Within my workplace all children and young people are asked to complete a Consent to Process Data Form at the start of their placement. They are also issued with a Confidentiality Statement outlining their rights to privacy and confidentiality and also the need to share information with other agencies when a child is thought to be at risk. The child or young person is also issued with a Keeping Your Information Safe and Secure Leaflet which instructs them on the Data Protection Act and what we do with their information, it also sign posts them to relevant websites for further information. As a keyworker I go through all of these documents with the child/YP and explain to them what each one means to them. Signed copies of the documentation are then filled in the young person’s case file.
A Case File contains confidential documentation relating to the Young Person and their history, all case files are locked away in a filing cabinet to ensure privacy and only accessed by authorised personnel. All information regarding the child/YP is stored away in their case file immediately and not left in filling trays. I review the case files on a regular basis to ensure the personal information we hold is up to date and relevant, I then archive any documentation not required in the case file in a safe way ensuring it is stored in a secure place.
Every child/Young Person has the right to access the information held in their case file and can request this at any time. Thought must be given regarding any information that could cause distress to the young person and must be discussed with the work place line manager. All confidential Third Party documentation must be removed before giving access to the case file. The young person also has the option to comment on the records we keep regarding them and they are given an opportunity to do this on their daily record sheet.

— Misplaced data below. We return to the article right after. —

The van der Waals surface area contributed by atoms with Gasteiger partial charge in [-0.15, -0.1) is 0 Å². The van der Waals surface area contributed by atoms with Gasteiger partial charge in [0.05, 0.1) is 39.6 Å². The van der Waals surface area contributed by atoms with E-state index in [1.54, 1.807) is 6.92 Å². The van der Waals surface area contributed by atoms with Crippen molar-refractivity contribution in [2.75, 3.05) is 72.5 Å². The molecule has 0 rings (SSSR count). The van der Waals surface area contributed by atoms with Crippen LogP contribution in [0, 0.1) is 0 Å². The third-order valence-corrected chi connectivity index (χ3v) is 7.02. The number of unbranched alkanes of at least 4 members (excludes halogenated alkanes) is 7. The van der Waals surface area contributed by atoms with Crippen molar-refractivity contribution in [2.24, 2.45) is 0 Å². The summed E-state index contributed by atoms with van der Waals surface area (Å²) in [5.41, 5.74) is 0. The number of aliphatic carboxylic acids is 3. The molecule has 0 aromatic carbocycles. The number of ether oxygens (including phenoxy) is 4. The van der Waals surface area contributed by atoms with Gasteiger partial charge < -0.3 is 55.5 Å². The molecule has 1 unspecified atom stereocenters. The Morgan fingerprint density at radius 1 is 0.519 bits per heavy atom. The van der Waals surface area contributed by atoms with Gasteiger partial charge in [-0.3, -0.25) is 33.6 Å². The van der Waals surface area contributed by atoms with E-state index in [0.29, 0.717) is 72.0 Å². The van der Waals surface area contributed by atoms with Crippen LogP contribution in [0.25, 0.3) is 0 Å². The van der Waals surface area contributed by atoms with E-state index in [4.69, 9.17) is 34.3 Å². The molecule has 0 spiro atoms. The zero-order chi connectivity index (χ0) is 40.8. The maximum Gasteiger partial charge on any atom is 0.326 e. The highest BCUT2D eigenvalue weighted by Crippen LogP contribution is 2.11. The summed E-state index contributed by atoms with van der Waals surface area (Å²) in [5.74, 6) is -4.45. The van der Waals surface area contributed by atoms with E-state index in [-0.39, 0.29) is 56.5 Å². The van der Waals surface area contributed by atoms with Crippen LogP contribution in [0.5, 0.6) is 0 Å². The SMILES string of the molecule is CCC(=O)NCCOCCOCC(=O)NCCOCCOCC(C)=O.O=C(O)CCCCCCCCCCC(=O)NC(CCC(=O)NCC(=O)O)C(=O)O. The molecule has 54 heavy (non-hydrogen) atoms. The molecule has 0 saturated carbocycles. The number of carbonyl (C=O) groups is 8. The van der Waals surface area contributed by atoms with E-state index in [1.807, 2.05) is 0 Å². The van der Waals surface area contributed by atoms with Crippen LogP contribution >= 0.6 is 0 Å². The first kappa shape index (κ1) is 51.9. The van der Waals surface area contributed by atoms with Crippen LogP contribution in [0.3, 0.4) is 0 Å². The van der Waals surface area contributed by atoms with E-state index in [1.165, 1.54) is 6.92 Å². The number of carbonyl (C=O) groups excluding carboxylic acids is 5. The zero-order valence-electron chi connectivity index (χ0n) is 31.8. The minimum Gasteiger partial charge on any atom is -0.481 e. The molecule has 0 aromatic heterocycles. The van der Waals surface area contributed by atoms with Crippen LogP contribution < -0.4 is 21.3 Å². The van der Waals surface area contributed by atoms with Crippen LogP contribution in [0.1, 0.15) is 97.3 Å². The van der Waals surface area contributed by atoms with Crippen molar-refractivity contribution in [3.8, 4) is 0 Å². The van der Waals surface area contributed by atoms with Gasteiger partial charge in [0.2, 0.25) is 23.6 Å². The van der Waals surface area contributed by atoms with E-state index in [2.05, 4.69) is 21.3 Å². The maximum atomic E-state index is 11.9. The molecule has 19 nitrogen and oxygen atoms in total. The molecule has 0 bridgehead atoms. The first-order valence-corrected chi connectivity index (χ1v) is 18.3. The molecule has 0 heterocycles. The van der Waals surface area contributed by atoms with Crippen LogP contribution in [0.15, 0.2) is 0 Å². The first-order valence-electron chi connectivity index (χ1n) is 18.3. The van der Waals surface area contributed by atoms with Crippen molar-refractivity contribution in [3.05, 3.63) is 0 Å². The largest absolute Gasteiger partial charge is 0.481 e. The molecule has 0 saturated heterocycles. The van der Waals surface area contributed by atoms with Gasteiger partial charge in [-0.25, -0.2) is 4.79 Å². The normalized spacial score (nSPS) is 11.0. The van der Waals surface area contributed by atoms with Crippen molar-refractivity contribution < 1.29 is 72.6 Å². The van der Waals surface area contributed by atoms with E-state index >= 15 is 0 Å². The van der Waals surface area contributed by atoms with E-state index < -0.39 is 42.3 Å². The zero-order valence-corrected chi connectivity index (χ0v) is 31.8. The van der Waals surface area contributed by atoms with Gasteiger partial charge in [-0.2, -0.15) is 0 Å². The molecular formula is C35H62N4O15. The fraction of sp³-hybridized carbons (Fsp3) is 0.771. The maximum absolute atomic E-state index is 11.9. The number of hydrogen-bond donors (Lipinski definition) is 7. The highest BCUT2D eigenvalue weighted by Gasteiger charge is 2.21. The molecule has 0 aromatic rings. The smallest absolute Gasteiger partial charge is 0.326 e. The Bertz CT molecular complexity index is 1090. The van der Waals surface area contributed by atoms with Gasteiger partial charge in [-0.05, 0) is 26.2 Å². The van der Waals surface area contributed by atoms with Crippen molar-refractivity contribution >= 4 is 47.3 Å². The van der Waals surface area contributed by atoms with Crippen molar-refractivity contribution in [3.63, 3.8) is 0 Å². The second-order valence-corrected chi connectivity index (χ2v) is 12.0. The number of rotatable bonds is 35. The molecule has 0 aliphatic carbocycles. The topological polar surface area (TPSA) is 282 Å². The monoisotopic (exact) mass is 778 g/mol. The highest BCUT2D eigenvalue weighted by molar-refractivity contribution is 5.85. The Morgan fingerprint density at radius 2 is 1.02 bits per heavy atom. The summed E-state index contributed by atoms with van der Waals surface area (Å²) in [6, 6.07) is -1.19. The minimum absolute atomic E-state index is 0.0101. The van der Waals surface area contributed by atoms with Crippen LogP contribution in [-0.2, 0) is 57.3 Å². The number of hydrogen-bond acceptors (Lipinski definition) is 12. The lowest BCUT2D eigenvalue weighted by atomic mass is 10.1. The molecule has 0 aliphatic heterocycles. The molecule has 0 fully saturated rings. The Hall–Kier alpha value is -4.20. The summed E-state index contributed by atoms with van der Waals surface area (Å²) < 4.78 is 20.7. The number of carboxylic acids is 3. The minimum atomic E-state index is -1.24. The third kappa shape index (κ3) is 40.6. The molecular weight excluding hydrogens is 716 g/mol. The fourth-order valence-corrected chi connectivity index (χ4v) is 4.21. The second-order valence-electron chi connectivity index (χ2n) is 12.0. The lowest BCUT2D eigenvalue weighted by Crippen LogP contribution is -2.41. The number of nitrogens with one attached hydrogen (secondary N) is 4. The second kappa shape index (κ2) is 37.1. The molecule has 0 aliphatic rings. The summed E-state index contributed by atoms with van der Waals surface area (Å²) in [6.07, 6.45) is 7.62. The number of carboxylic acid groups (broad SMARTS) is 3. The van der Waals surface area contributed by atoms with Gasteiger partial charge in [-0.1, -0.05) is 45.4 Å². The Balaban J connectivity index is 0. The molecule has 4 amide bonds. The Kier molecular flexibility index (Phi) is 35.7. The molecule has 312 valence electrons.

All Case files are archived once closed and kept for a number of years remaining available for the child to access through to adulthood.
Outcome 2 – Understanding the importance of working in partnership with other organisations to safeguard children and young people
025-2.1 2.1 Explain the importance of safeguarding children and young people.
Safeguarding a child enables them to grow up free from neglect and/or abuse. It is a fundamental part of their personal development and future self. Safeguarding a child throughout their early years ensures that they are equipped with the tools and ability to reach their full potential during their adult life.
As practitioner i have a duty of care to Safeguard the children and young people i work with and ensure that they grow up in a safe environment free from harm or prejudice thus promoting positive well being.
025-2.2 2.2 Explain why a person- centred approach is important in safeguarding the well-being of children or young people.
Using a person- centred approach gives the child a voice in which to view their opinions or concerns. If a child feel included in the decision making of their own future it gives them ownership over their life and a sense of belonging/ identity. A person- centred approach empowers the child to make positive contributions to his/her care planning and meet their own individual needs.